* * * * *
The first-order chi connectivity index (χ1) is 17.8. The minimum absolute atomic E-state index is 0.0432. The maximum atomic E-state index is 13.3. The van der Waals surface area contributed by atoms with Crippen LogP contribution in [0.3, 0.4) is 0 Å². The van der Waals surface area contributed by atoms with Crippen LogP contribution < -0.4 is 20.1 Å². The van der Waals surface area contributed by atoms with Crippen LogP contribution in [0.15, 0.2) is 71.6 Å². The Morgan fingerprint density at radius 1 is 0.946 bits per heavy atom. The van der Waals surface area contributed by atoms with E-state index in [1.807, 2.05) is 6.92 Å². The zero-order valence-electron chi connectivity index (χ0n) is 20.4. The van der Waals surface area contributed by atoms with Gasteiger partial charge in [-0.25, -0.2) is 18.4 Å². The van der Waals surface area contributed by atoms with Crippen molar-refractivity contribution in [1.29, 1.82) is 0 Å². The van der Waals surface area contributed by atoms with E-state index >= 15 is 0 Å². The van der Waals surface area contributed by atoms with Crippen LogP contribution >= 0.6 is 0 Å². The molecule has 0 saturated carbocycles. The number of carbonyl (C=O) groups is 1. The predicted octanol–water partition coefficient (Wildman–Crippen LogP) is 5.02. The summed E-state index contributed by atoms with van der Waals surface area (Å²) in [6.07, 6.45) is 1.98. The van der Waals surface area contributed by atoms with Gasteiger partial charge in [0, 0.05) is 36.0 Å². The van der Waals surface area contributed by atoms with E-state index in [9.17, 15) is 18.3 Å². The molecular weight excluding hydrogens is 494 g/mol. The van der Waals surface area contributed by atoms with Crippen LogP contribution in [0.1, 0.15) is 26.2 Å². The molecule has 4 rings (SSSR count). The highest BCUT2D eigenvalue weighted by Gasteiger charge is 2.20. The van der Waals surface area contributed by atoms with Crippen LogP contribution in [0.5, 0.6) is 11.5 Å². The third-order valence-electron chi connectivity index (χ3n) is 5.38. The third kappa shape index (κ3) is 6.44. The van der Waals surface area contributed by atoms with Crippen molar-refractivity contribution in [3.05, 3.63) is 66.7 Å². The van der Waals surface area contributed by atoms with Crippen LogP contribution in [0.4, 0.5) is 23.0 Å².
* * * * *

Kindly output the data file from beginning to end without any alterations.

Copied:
The first-order chi connectivity index (χ1) is 17.8. The minimum absolute atomic E-state index is 0.0432. The maximum atomic E-state index is 13.3. The van der Waals surface area contributed by atoms with Crippen LogP contribution in [0.3, 0.4) is 0 Å². The van der Waals surface area contributed by atoms with Crippen LogP contribution < -0.4 is 20.1 Å². The van der Waals surface area contributed by atoms with Crippen LogP contribution in [0.15, 0.2) is 71.6 Å². The Morgan fingerprint density at radius 1 is 0.946 bits per heavy atom. The van der Waals surface area contributed by atoms with E-state index in [1.807, 2.05) is 6.92 Å². The zero-order valence-electron chi connectivity index (χ0n) is 20.4. The van der Waals surface area contributed by atoms with Gasteiger partial charge in [-0.25, -0.2) is 18.4 Å². The van der Waals surface area contributed by atoms with Crippen molar-refractivity contribution in [1.29, 1.82) is 0 Å². The van der Waals surface area contributed by atoms with E-state index >= 15 is 0 Å². The van der Waals surface area contributed by atoms with Crippen LogP contribution >= 0.6 is 0 Å². The molecule has 0 saturated carbocycles. The number of carbonyl (C=O) groups is 1. The predicted octanol–water partition coefficient (Wildman–Crippen LogP) is 5.02. The summed E-state index contributed by atoms with van der Waals surface area (Å²) in [6.07, 6.45) is 1.98. The van der Waals surface area contributed by atoms with Gasteiger partial charge in [0, 0.05) is 36.0 Å². The van der Waals surface area contributed by atoms with E-state index in [9.17, 15) is 18.3 Å². The molecular weight excluding hydrogens is 494 g/mol. The van der Waals surface area contributed by atoms with Crippen LogP contribution in [0.1, 0.15) is 26.2 Å². The molecule has 4 rings (SSSR count). The highest BCUT2D eigenvalue weighted by Gasteiger charge is 2.20. The van der Waals surface area contributed by atoms with Crippen LogP contribution in [0.5, 0.6) is 11.5 Å². The third-order valence-electron chi connectivity index (χ3n) is 5.38. The third kappa shape index (κ3) is 6.44. The van der Waals surface area contributed by atoms with Crippen molar-refractivity contribution in [3.05, 3.63) is 66.7 Å². The van der Waals surface area contributed by atoms with Crippen LogP contribution in [0.4, 0.5) is 23.0 Å².